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Click here to see a YouTube video from DanceLifeTV.com all about Company d.

Leaping forward

Professor Moira Logan says there’s a dancer in us all. Two unique initiatives at the University of Memphis open doors for what might seem the most unlikely of performers.

By Sara Hoover

Among rows of dancers bending and stretching at the University of Memphis is a life lesson. The theatre and dance department is revealing a dancer that is not defined by mastery of the plié, but by heart. And these groups have more than enough.

Pam Hurley’s Jazz II class was transformed into a showcase for Luigi’s method, considered the first formal jazz dance technique. U of M students and Company d, a dance troupe of young adults with Down syndrome, warmed up and then each performed.

The idea for the pairing came from two U of M alumni: Hurley, adjunct professor of dance in the College of Communications and Fine Arts, and Darlene Winters, Company d’s artistic director and choreographer.

“Darlene and I have both studied with Luigi in New York,” says Hurley (MArch ’10). “We started talking about the opportunities here (in Memphis) and that I was teaching at the University. Since everyone does Luigi, it would be great for them to come together and share in the experience.”

Louis “Luigi” Faccuito developed his technique after a serious car accident in 1946 left him partially paralyzed, and he was told he’d never walk again, let alone dance. He taught himself not only to stand, but to move and dance. Considered the father of modern jazz dance, he went on to dance in many iconic silver screen musicals.

“Luigi’s technique is holistic. It’s about being kind to your body, learning to move through your body, listening to your heart and dancing with heart and soul as opposed to being purely technical because that makes a better dancer,” says Hurley. “If you’re dancing from your soul, from the heart, for the joy of moving, then people are excited to watch you and excited to dance with you. His technique is very, very special in that regard.”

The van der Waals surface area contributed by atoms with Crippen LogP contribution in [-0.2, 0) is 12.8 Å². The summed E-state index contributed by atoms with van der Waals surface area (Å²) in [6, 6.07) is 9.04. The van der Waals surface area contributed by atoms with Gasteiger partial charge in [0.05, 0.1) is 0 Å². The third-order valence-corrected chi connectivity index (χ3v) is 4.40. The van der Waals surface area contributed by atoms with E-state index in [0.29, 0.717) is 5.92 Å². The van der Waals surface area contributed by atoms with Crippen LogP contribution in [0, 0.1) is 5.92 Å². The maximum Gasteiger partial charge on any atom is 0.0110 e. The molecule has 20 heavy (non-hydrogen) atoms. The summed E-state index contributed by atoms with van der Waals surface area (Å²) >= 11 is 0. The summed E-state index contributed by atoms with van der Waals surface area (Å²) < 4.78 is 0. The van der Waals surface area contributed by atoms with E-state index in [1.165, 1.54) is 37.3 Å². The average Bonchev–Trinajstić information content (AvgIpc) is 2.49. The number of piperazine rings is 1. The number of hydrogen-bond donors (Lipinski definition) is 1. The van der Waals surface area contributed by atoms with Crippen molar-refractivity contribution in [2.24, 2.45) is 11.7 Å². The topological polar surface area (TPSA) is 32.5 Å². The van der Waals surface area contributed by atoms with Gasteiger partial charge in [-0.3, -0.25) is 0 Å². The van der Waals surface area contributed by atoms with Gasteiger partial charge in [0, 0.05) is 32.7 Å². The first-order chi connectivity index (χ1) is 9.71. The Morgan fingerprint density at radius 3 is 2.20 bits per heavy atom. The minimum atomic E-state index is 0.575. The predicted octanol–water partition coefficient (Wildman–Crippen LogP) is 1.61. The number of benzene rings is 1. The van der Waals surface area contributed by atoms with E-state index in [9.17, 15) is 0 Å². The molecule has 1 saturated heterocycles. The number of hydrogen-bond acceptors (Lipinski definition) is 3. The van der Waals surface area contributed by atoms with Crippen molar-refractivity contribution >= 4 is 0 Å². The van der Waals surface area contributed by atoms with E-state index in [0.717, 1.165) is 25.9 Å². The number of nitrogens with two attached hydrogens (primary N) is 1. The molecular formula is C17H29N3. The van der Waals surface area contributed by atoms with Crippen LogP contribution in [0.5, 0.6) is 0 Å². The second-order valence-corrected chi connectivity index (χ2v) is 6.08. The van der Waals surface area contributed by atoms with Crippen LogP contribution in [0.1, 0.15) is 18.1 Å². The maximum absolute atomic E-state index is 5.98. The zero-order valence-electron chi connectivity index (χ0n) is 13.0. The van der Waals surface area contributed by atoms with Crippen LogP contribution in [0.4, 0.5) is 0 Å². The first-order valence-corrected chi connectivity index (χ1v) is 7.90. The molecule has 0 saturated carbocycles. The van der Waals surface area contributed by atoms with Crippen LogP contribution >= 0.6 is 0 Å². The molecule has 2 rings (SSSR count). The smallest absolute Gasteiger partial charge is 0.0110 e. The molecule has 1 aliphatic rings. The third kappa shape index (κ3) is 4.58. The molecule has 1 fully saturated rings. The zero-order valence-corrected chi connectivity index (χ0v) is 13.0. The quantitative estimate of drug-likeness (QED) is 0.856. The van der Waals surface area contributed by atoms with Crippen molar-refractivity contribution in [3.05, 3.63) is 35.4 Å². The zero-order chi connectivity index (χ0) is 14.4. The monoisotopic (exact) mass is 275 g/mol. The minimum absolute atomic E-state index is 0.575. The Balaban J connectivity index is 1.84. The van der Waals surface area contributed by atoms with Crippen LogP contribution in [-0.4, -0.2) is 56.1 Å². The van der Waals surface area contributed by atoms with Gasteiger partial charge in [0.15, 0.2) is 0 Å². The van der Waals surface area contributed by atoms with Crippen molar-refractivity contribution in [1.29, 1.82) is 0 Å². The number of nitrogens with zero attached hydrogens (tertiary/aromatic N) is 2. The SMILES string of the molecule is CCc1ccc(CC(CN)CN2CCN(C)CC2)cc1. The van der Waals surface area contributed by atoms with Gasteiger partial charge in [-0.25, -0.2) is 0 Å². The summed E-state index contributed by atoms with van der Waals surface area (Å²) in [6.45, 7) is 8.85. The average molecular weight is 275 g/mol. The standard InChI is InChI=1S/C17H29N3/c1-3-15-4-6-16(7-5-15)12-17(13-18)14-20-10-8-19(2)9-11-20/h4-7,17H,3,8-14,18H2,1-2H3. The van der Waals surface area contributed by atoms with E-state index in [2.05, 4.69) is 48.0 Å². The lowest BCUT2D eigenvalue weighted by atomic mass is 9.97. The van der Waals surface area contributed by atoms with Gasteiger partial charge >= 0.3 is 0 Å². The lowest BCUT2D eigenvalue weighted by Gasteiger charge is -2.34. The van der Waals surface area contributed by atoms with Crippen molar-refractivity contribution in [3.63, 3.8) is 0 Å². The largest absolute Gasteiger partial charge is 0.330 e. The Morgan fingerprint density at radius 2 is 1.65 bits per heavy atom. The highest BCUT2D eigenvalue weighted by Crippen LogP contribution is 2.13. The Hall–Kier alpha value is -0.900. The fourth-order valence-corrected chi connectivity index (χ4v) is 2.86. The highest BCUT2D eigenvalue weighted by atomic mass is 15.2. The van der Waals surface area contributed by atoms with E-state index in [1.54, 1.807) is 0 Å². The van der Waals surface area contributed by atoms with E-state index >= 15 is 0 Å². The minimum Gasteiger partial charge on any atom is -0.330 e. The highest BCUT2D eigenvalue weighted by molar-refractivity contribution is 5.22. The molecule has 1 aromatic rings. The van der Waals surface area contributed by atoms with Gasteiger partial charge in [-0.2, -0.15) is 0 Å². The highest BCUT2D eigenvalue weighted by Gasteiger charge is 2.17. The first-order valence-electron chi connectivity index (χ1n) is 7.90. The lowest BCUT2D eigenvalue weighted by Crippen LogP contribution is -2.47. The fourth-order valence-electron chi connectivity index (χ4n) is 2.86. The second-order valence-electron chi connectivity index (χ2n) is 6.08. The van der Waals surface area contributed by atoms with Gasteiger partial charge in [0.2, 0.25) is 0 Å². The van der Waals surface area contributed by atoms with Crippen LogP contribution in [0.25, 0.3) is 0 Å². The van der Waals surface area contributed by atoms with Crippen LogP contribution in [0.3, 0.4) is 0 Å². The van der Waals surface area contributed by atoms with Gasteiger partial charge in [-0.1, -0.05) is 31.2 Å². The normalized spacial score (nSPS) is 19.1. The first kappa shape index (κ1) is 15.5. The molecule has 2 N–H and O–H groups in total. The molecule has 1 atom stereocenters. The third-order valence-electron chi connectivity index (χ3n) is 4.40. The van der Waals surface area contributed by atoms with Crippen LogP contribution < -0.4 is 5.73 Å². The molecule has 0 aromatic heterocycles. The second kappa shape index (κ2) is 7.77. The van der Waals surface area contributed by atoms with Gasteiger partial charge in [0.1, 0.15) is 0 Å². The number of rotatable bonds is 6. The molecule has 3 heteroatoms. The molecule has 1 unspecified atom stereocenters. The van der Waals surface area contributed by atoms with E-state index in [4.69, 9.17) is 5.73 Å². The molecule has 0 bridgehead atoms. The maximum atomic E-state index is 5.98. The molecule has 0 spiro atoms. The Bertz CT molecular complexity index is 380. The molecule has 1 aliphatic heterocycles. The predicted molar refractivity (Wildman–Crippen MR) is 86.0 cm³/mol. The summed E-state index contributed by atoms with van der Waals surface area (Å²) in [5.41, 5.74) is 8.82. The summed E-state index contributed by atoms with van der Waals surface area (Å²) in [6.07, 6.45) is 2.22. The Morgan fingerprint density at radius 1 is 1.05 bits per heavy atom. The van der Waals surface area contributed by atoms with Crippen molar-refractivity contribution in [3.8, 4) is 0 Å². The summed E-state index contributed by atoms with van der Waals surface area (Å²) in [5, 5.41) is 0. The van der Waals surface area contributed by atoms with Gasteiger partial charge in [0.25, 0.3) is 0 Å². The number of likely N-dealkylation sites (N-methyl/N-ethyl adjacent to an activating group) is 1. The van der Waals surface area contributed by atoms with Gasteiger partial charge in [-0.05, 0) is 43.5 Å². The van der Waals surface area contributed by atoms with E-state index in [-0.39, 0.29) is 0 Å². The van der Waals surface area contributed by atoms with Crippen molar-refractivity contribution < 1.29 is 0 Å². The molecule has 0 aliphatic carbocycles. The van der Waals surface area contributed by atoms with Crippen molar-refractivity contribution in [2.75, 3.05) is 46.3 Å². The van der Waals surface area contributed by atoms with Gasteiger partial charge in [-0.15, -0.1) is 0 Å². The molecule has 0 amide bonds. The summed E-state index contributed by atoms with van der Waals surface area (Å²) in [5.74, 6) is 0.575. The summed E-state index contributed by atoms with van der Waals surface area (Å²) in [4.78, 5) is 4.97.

Company d is a nonprofit organization in Memphis, founded in 2001. Dance members are 13 to 32 years old.

Dancers’ parents selected the name.

(Above left) U of M students and Company d dancers, a troupe of individuals with Down syndrome, perform together on campus. (Above right) Brittany   Carter, paired with senior Allie Roberts (rear), shows that anyone can dance, the theme of the mixed ability workshop. Photos by Lindsey Lissau.
(Above left) U of M students and Company d dancers, a troupe of individuals with Down syndrome, perform together on campus. (Above right) Brittany Carter, paired with senior Allie Roberts (rear), shows that anyone can dance, the theme of the mixed ability workshop. Photos by Lindsey Lissau.

“Parents looked for names that didn’t define us,” says Winters (BA ’75, MA ’78). “The d came from do, difficult, desire, diligent and dance. We’re always adding a d-word. I’ve explored that with (the dancers).”

This isn’t the first partnership between the U of M and Company d. In 2008, Winters brought her group to another of Hurley’s classes. Both women hope to continue the collaboration.

“We would love to see this continue because the dancers don’t get the opportunity to go to college, so this is big for them to come on campus and be with students,” says Winters.